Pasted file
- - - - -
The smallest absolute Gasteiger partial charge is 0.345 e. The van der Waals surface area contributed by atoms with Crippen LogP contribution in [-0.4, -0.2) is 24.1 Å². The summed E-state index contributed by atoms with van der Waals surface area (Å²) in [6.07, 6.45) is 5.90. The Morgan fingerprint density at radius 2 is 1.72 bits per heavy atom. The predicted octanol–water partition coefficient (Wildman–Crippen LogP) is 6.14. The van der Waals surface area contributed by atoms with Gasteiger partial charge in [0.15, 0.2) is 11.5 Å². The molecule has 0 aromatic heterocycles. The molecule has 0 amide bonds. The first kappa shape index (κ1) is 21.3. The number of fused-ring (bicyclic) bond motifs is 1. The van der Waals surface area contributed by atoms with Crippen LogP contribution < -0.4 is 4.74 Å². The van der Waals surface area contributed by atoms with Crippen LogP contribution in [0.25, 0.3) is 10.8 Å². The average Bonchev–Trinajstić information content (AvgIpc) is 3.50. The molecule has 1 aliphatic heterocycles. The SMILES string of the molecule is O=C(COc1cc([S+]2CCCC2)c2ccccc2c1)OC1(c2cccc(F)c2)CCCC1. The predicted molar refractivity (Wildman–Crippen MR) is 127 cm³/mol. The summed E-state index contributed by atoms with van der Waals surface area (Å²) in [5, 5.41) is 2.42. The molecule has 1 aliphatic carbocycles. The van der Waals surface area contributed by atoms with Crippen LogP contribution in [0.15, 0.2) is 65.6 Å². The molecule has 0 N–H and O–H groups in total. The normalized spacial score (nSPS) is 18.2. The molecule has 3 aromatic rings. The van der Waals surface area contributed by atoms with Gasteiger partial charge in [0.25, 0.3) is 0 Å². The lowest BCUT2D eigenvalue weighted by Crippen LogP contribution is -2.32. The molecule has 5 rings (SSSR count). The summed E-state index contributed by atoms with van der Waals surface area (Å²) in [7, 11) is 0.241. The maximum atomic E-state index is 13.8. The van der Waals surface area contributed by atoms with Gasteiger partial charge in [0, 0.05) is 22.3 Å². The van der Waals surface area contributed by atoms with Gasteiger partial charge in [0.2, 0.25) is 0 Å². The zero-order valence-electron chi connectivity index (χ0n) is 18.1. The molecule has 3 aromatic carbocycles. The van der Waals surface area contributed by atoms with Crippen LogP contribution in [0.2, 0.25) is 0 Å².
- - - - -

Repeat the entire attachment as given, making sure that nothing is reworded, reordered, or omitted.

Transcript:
The smallest absolute Gasteiger partial charge is 0.345 e. The van der Waals surface area contributed by atoms with Crippen LogP contribution in [-0.4, -0.2) is 24.1 Å². The summed E-state index contributed by atoms with van der Waals surface area (Å²) in [6.07, 6.45) is 5.90. The Morgan fingerprint density at radius 2 is 1.72 bits per heavy atom. The predicted octanol–water partition coefficient (Wildman–Crippen LogP) is 6.14. The van der Waals surface area contributed by atoms with Gasteiger partial charge in [0.15, 0.2) is 11.5 Å². The molecule has 0 aromatic heterocycles. The molecule has 0 amide bonds. The first kappa shape index (κ1) is 21.3. The number of fused-ring (bicyclic) bond motifs is 1. The van der Waals surface area contributed by atoms with Crippen LogP contribution < -0.4 is 4.74 Å². The van der Waals surface area contributed by atoms with Crippen LogP contribution in [0.25, 0.3) is 10.8 Å². The average Bonchev–Trinajstić information content (AvgIpc) is 3.50. The molecule has 1 aliphatic heterocycles. The SMILES string of the molecule is O=C(COc1cc([S+]2CCCC2)c2ccccc2c1)OC1(c2cccc(F)c2)CCCC1. The predicted molar refractivity (Wildman–Crippen MR) is 127 cm³/mol. The summed E-state index contributed by atoms with van der Waals surface area (Å²) in [5, 5.41) is 2.42. The molecule has 1 aliphatic carbocycles. The van der Waals surface area contributed by atoms with Crippen LogP contribution in [0.15, 0.2) is 65.6 Å². The molecule has 0 N–H and O–H groups in total. The normalized spacial score (nSPS) is 18.2. The molecule has 3 aromatic rings. The van der Waals surface area contributed by atoms with Gasteiger partial charge in [0.25, 0.3) is 0 Å². The lowest BCUT2D eigenvalue weighted by Crippen LogP contribution is -2.32. The molecule has 5 rings (SSSR count). The summed E-state index contributed by atoms with van der Waals surface area (Å²) in [7, 11) is 0.241. The maximum atomic E-state index is 13.8. The van der Waals surface area contributed by atoms with Gasteiger partial charge in [0, 0.05) is 22.3 Å². The van der Waals surface area contributed by atoms with Gasteiger partial charge in [0.2, 0.25) is 0 Å². The zero-order valence-electron chi connectivity index (χ0n) is 18.1. The molecule has 3 aromatic carbocycles. The van der Waals surface area contributed by atoms with Crippen LogP contribution in [0.2, 0.25) is 0 Å².